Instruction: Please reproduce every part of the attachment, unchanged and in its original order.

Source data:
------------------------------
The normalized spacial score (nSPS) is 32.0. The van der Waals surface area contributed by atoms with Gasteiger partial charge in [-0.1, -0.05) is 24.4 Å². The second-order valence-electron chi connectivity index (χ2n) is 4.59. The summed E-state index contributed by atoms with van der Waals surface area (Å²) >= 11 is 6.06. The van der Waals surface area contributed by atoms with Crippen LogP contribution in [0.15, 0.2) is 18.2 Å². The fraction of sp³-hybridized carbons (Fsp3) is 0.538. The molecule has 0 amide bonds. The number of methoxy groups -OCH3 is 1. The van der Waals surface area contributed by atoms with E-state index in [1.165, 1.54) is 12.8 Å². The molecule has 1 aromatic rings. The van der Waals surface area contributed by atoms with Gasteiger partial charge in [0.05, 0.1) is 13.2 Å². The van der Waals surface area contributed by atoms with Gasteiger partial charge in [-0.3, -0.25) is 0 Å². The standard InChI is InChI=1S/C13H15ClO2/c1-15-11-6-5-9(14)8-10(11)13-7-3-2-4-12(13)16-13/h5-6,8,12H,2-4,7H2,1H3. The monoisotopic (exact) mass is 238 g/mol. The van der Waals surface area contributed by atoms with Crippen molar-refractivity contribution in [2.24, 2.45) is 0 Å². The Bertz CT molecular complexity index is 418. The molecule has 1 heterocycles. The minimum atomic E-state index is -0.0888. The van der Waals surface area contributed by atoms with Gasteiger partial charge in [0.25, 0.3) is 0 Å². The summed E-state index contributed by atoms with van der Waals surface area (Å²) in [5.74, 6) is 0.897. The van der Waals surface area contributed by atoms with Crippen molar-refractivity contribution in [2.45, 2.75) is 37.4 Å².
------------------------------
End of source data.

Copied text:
The normalized spacial score (nSPS) is 32.0. The van der Waals surface area contributed by atoms with Gasteiger partial charge in [-0.1, -0.05) is 24.4 Å². The second-order valence-electron chi connectivity index (χ2n) is 4.59. The summed E-state index contributed by atoms with van der Waals surface area (Å²) >= 11 is 6.06. The van der Waals surface area contributed by atoms with Crippen LogP contribution in [0.15, 0.2) is 18.2 Å². The fraction of sp³-hybridized carbons (Fsp3) is 0.538. The molecule has 0 amide bonds. The number of methoxy groups -OCH3 is 1. The van der Waals surface area contributed by atoms with E-state index in [1.165, 1.54) is 12.8 Å². The molecule has 1 aromatic rings. The van der Waals surface area contributed by atoms with Gasteiger partial charge in [0.05, 0.1) is 13.2 Å². The van der Waals surface area contributed by atoms with Gasteiger partial charge in [-0.3, -0.25) is 0 Å². The standard InChI is InChI=1S/C13H15ClO2/c1-15-11-6-5-9(14)8-10(11)13-7-3-2-4-12(13)16-13/h5-6,8,12H,2-4,7H2,1H3. The monoisotopic (exact) mass is 238 g/mol. The van der Waals surface area contributed by atoms with Crippen molar-refractivity contribution in [2.24, 2.45) is 0 Å². The Bertz CT molecular complexity index is 418. The molecule has 1 heterocycles. The minimum atomic E-state index is -0.0888. The van der Waals surface area contributed by atoms with Gasteiger partial charge in [0.25, 0.3) is 0 Å². The summed E-state index contributed by atoms with van der Waals surface area (Å²) in [5.74, 6) is 0.897. The van der Waals surface area contributed by atoms with Crippen molar-refractivity contribution in [2.45, 2.75) is 37.4 Å².